Blockchain is a digital storage and transmission technology allowing the transit of secure and forgery-proof information, which has been booming in recent years on many projects.
Blockchain is a database containing all exchanges history between users.
Applied to the food sector, the blockchain allows to store tracability information on everyday products.
It allows a follow-up of the entire supply chain (producers, processors and distributors) and to inform the tracability information that concerns them (dates, places, livestock buildings, distribution, processing, etc.).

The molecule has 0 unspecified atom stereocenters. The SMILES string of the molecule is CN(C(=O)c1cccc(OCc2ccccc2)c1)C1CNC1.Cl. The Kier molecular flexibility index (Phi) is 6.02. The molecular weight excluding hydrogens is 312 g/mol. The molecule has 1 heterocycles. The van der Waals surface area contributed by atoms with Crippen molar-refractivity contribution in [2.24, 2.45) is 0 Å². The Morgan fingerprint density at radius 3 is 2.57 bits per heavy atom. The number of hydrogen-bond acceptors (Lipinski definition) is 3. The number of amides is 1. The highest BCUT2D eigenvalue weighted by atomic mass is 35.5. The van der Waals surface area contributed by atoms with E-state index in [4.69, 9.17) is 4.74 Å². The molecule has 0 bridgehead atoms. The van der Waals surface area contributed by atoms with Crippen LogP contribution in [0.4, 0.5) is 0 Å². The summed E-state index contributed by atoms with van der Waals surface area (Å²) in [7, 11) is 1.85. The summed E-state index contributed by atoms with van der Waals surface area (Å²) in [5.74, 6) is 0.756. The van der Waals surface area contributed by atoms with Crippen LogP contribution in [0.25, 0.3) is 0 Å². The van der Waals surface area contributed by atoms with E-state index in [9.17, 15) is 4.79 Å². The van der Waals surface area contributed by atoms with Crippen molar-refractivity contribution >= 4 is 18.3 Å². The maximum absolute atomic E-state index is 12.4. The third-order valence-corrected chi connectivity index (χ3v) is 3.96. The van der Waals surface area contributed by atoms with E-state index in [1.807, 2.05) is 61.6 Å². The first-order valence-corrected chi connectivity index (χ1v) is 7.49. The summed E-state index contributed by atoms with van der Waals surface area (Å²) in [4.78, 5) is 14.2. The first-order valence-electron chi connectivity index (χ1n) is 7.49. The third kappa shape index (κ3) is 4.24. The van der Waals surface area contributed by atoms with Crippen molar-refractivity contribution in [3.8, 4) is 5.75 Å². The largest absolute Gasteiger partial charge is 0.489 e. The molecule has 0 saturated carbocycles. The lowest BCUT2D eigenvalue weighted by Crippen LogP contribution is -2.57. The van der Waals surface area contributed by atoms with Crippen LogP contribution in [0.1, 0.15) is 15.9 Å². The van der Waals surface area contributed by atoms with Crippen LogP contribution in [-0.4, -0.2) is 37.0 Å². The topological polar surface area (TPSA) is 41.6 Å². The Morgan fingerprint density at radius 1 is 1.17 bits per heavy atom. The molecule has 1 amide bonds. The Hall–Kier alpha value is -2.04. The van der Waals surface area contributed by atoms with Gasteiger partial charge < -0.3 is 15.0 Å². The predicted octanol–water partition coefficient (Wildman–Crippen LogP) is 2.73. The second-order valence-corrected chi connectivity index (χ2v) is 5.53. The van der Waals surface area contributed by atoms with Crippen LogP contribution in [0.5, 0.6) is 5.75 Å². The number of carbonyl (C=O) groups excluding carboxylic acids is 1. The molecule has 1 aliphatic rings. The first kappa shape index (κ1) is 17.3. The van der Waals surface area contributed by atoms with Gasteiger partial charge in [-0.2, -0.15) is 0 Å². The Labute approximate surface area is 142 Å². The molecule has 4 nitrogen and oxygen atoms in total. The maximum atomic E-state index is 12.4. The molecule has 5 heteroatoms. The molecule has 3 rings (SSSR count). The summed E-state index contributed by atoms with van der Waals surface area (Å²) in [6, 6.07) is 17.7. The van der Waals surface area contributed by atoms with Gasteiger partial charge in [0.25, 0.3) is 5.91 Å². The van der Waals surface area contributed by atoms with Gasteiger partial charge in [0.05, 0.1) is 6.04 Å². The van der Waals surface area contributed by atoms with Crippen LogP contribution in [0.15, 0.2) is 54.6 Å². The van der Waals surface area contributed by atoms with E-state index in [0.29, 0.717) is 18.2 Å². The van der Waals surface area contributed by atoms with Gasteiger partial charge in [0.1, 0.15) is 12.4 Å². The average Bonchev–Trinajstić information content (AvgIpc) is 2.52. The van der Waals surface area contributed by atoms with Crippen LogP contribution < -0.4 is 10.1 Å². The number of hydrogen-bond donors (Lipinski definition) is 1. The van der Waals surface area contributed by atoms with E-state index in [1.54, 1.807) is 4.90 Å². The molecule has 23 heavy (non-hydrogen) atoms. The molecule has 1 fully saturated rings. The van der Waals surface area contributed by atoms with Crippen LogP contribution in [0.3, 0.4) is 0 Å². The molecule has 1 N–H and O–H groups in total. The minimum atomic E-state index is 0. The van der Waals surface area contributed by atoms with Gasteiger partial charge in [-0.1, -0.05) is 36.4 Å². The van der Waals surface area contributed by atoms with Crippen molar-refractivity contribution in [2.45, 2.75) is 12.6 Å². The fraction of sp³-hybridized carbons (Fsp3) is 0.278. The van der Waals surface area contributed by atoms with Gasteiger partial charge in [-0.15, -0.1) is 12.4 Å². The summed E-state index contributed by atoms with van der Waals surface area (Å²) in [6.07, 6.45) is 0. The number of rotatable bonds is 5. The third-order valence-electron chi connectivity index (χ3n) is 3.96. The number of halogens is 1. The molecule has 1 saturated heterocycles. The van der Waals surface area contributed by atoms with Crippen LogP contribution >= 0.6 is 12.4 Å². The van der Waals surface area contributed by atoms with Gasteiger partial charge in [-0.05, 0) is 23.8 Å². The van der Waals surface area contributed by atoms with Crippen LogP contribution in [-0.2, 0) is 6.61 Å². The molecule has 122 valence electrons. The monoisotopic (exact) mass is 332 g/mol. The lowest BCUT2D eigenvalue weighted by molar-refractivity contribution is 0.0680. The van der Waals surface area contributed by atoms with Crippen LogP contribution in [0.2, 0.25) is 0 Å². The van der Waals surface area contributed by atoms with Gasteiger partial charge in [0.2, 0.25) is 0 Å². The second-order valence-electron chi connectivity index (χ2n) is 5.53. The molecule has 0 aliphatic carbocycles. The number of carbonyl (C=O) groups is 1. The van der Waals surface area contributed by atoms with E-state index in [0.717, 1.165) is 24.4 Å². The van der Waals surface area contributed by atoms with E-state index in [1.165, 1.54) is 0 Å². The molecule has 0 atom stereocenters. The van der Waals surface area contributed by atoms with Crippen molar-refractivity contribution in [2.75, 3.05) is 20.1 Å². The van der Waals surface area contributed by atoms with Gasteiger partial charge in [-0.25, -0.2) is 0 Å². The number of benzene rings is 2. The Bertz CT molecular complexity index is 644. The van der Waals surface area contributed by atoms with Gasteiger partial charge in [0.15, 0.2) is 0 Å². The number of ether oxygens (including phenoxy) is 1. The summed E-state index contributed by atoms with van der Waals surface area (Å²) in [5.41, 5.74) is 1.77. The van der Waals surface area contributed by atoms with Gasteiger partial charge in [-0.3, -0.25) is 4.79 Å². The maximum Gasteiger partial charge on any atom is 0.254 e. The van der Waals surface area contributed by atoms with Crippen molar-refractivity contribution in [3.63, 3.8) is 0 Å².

This device ends with a QR Code attached to item label. It allows consumers to access tracability information via their smartphone, such as location and method of breeding, contact details of the breeder, food (cereals, French soybeans, without GMO, etc.), lack of processing (without antibiotics, etc.), labels (AOC AOP) and the place of slaughter.
Carrefour Group chicken from Auvergne is the first line to which blockchain technology is applied and will be followed by 8 others in fews time.
During 2020, the technology will be applied to eight other animal and plant sectors guaranteeing the specifications: eggs (outdoor hens without antibiotics), tomatoes (without herbicides), Norwegian salmon (without antibiotics without GMO), fresh microfiltered milk (without GMO), Rocamadour AOP cheese, Spanish oranges (without pesticides) or honey.
A very good news for our plates when we think back about horse meat lasagna or dioxin chicken in Europe.